Professionals say that just like people with autism, people with Asperger's syndrome have trouble fitting in at school. Although the syndrome is a neurological and pervasive developmental disorder, it creates some challenges socially.

"(Those with Asperger's) are often ostracized for their odd behavior, which is repeating words over and over and becoming preoccupied (over focused) with a topic or theme for an hour," said Dr. Andres Pumariega, chair of the Department of Psychology at the Reading Hospital and Medical Center.

He said that when people with the syndrome have problems when they feel very isolated.

"They may have a family that loves them but they have a hard time connecting with people."

People with Asperger's Syndrome have normal or above intelligence and want to talk to other people, Pumariega said.

"Typically they won't look like they have a disorder on the surface," Pumariega said.

He said the difference between autism and Asperger's Syndrome is that someone with autism brushes a person aside just like they would a chair. Those with Asperger's will recognize people and try to talk with them.

Pumariega said that he sees people with the disorder frequently at the hospital, most often in the outpatient clinic and not all of them have acted out aggressively.

Some have been referred by a school official or they suffer from depression.

Other characteristics include a "very formal manner or sometimes monotone, or taking figures of speech literally, problems with non-verbal communication, including the restricted use of gestures, limited or inappropriate facial expressions, or a peculiar, stiff gaze, clumsy and uncoordinated motor movements," according to National Institute of Neurological Disorders and Stroke's web site,

Dania Jekel, executive director of the Asperger's Association of New England, said, "The misconception is that they don't want friends," Jekel said. "This isn't the case. Generally they want to have friends. They have trouble with communication such as small talk and have interests that are different from their peers. They are very bright but a little behind their behavioral age"

"They have a hard time keeping friends. They may feel isolated and stop trying to make friends," she said. with Asperger's do get bullied and teased in school.

"They get teased because they may seem clumsy and they are quirky kids" she said. "This has a huge impact on how they feel about themselves."

Jekel said that schools should make policies that this kind of treatment will not be tolerated because it's very hurtful and stays with the student for a long time.

"We encourage that people with Asperger's Syndrome get involved in a club to make friends such as an astronomy or train club so they can make friends through interests," Jekel said.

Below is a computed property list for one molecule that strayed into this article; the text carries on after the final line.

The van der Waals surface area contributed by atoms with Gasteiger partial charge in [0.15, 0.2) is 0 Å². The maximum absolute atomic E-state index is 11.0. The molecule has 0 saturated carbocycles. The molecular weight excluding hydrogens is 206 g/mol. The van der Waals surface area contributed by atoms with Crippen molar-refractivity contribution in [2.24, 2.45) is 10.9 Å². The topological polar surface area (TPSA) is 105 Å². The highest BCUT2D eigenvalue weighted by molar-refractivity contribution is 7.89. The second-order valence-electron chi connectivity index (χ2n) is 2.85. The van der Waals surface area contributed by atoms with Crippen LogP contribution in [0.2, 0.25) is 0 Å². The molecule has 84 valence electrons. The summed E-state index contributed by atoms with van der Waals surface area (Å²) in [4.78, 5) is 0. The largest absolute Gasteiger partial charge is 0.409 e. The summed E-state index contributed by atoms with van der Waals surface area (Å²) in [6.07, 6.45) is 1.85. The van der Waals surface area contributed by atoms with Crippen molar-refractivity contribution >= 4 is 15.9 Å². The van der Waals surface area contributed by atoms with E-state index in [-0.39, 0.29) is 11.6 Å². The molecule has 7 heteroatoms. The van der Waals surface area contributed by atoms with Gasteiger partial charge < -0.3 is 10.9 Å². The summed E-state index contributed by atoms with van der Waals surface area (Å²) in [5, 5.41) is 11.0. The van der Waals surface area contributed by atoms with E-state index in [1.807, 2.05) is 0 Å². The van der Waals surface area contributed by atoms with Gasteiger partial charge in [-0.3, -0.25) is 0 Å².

Professor Emeritus of psychiatry at Ohio State in Columbus, Ohio, Eugene Arnold said, the syndrome is more prevalent in boys and the boys are more physically aggressive. "Boys in general are more physically aggressive than girls but girls can be verbally aggressive," Arnold said.

"Not everyone with Asperger's Syndrome is aggressive," he said.

Some people with Asperger's Syndrome can be irritable in their moods.

"They may express frustration in dealing with the rest of the world," Arnold said. "Their perceptions are different. They are afraid of things that don't bother other people."

Pumariega said that people with the syndrome can have "very short fuses" and don't respond well to changes in routine.

"They have trouble with they are expected to shift gears (in their routine) and at these times they can be explosive," Pumariega said.

Bullying can also make them aggressive and can lead to the student ending up in juvenile court settings, Pumariega said.

Pumariega said he thinks that Cho Seung-Hui, the student who shot 33 students at Virginia Tech in April 2007 showed an example of someone who had Asperger's syndrome even though he wasn't diagnosed with it.

He said CNN showed interviews with Cho Seung-Hui's grandmother in Korea who said "he was austistic and that he was never loving and didn't relate to family."

Pumariega said this is abnormal because Korean families are close.

He said that schools and communities should provide help for people with Asperger's.

"Cho Seung-Hui was doing ok in high school (with treatment) but it's when he went off to college (and didn't have help anymore) is when there was a problem," Pumariega said.

Treatment and support

Pumariega said people with the disorder can be helped with-psychotherapy and that families can also conduct therapy at home.

He said the psychotherapy can help reduce the repetitveness of words and help with social skills.

Medication can also help with matters of irritability, he said.

Pumariega said that schools should also offer behavioral therapy for students.

According to a 2005 Centers for Disease Prevention report, 1 in 500 people have an autistic spectrum disorder.

Asperger's Syndrome is named after Hans Asperger, a man who is believed to have discovered the disorder in 1944.

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